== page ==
The applause resonate through the building, and I stand behind closed curtains.

Shaking, nervous as could be, hoping you’ll be there, but when they open and I take my final bows, where the applause once were, lay and emptiness.

My heart drops, and once again I feel alone.

Just as I did when this show began.

This is the kind of show I never want to see the end of, but you hold my head towards the screen.

I would like to live in the illusion I have created of how our show ends, but instead you put me in front of everyone, only to find myself standing alone, and you aren’t even there.

I take my bow to an empty room, but it does not stop.

The show must go on.

Tribute

Here it is. June 3rd.
Just five more days until I walk across that stage and receive my diploma.

Who knew high school went by as fast as they said it did?

My five year journey here at Ojai Valley School has been unforgettable.

I started out in 8th grade at the Lower Campus. Although it was a great change from a large school of over 2,000 students, the warm and inviting faculty and friends I met made the adjustment easy.

I had a great year learning how to camp, do my own laundry, and take on the responsibilities of living in a dorm. Not the mention, the close bonds I made with the girls I lived with. It was a different kind of bond than the most of the ones I made in public school. Having lived with these girls, I felt almost as if I was amongst sisters.

So, after graduating, the decision was easy. I knew I wanted to go to Upper for high school.

My freshman year, I roomed with my best friend from Lower, Wendy Lin.

Now let me say something about her. I have been my most vulnerable with Wendy. I opened up to her about things I never really shared with anybody else, and she did the same. So when we roomed together, it was like I was with family. We both knew each other enough not to argue. So when I say, although we had our ups and downs, I am generally talking about the ups when it comes to Wendy. When I think of my freshman year, she is among one of the first people that pop into my mind.

Then there is Lucy Kim. Ah, she is so dear to me. Not only did we click because of our similar humor, she lifted me up when I was down and always was there for me when I needed prayer requests. She also listened to me when I needed her and let me realize that  She even got us transportation to go to church on Sundays so that we could keep our faith, after I told her how hard it was not to go to church.

Cooper, Jeremy, Oussou and Parker. Boy, were they funny people. Of course, when you are that young, seniors seem so much older than they actually are, and these were the people I looked up to. They had close, lasting bonds that were connected by years of laughter. Although they probably had no idea, my senior year was affected so much by the optimism and attitude they brought to the school.

The first half of my sophomore year was spent at Beverly Hills High School. That semester was definitely a learning experience for me. The big public school experience was new to me, having been in a private boarding school of just over 100 students. Regardless, I returned to OVS with a newfound appreciation.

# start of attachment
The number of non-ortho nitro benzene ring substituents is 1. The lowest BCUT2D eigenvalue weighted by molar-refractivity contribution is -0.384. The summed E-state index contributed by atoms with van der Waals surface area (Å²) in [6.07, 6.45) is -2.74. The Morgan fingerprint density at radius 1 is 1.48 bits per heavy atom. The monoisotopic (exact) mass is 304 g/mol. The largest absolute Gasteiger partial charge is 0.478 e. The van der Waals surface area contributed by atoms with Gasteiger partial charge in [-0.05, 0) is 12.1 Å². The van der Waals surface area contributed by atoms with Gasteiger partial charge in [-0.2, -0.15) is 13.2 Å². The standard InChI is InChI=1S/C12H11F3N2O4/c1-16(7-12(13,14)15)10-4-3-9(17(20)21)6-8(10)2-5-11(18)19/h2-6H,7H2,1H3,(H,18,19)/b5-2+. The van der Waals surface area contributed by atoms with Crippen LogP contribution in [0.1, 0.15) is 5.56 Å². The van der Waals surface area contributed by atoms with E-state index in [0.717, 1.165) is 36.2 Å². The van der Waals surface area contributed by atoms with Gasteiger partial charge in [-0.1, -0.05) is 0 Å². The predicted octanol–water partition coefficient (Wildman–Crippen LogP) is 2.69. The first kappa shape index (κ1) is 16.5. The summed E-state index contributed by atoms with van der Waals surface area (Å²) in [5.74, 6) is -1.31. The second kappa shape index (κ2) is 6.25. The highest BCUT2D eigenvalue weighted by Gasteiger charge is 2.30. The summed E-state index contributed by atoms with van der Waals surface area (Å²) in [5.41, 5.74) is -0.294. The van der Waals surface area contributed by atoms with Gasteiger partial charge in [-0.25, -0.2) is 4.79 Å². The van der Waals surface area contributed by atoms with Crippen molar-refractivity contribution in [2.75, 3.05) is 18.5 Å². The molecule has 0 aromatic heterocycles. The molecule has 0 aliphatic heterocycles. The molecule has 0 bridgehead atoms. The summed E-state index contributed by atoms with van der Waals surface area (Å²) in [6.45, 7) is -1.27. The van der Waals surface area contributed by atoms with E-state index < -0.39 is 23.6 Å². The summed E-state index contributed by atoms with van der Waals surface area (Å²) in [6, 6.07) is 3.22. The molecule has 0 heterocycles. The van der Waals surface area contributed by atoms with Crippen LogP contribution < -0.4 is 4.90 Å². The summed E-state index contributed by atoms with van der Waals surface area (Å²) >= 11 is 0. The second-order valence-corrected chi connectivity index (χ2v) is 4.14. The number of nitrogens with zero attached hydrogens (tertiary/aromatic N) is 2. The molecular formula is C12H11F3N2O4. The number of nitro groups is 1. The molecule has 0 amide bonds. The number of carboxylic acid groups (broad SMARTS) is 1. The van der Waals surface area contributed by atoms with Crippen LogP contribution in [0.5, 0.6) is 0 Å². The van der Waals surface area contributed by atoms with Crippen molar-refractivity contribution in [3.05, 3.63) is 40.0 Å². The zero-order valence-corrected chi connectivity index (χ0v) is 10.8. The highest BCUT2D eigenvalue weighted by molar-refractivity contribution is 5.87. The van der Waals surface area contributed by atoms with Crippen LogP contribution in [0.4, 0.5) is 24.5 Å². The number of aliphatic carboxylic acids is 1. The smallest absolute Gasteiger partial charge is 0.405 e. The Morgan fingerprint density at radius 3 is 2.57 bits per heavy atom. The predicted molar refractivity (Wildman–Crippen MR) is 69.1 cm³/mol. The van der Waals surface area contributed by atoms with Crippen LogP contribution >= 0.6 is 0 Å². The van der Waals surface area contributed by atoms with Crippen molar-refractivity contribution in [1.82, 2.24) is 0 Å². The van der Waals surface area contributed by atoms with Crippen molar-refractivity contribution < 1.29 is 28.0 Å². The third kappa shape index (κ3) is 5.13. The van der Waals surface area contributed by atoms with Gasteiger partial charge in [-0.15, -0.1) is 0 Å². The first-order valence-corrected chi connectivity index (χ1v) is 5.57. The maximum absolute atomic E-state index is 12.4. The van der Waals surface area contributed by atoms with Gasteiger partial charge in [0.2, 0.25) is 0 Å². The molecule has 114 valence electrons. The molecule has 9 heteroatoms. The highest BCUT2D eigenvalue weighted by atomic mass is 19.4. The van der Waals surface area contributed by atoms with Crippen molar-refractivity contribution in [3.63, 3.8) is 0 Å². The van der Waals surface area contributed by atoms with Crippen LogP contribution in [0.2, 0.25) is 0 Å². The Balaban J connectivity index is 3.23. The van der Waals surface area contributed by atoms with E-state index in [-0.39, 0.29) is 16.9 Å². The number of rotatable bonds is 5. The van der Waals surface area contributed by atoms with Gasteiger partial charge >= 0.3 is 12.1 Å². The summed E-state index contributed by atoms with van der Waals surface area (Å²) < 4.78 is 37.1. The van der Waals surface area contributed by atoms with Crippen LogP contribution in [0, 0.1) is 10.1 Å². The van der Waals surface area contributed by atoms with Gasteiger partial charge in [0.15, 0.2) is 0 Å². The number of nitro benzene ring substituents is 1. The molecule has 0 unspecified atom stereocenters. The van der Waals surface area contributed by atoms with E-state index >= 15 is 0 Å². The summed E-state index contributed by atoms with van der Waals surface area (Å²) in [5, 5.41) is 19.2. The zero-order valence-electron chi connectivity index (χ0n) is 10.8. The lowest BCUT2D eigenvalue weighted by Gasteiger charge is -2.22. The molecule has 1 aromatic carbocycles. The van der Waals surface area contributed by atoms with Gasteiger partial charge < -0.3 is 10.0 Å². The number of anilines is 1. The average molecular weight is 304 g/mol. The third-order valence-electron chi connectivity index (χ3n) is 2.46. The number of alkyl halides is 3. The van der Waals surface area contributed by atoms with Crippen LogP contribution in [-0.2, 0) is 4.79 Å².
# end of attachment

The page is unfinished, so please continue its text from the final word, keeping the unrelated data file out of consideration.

Junior year..was tough. It was full of all nighters and instant food. I was swamped with the workload of 4 AP’s and struggled with balancing time between my studies and my boyfriend of two years. But this is the year that I grew close to Jo Chen and Maddie, two of my best friends today! However, it was also the year that Jo, Maddie, Lucy, and my boyfriend had graduated so the graduation was marked with strong emotions.

This year, graduation means something completely different.

It means five years of going to school in Ojai is coming to a close. It means growth. It means Reika, Sungjin, and Anni. It means Mr. Alvarez’s words of encouragement and Mr. Cooper’s long speeches on integrity. It means Mr. Weidlich running with the lacrosse team and Mrs. Colborn’s team comp announcements. It means Chico’s waffles every Wednesday morning. It means Mrs. Allen’s bake sales and the IOU’s that follow. It means Haldy’s jokes and Eddy’s motorcycle videos and Mr. and Mrs. Boyd’s wonderful singing and camping trips with Mrs. Davis. It is so much.

It kind of makes me want to stay a little longer.

That’s how much I love this place.

Thank you everybody for making this experience what it was. It has been a fabulous 5 years. I loved every minute of it.

Boston Bound!

Around me, the chatter of many different people diverged into one dynamic buzz. Cash registers ring, papers being printed, suitcases being dragged. Noise engulfs me as I sit in a grey pleather chair in the Charlotte Douglas Airport.

 

I sit here, a venti Starbucks black iced tea (with two Sweet’N Lows and easy ice) and a packet of organic dried mangoes, and I can already tell the difference in the environment.

Although this is just an airport, I can feel the change in the vibe. I am on the East Coast. I am not in California. I can tell in the way people walk, talk, and gesticulate that the city I am in is absolutely different.

I guess I my awareness of all of these differences is especially heightened because this is my first voyage to Boston. As high school senior, I am applying to numerous colleges, many of which are situated in the East Coast. I am scared, nervous, excited, and curious of how different life in Boston will be.

What will the food be like? Will I stand out, strike people as different just as I do them?Who knows?

I’ll let you know how I like it soon:)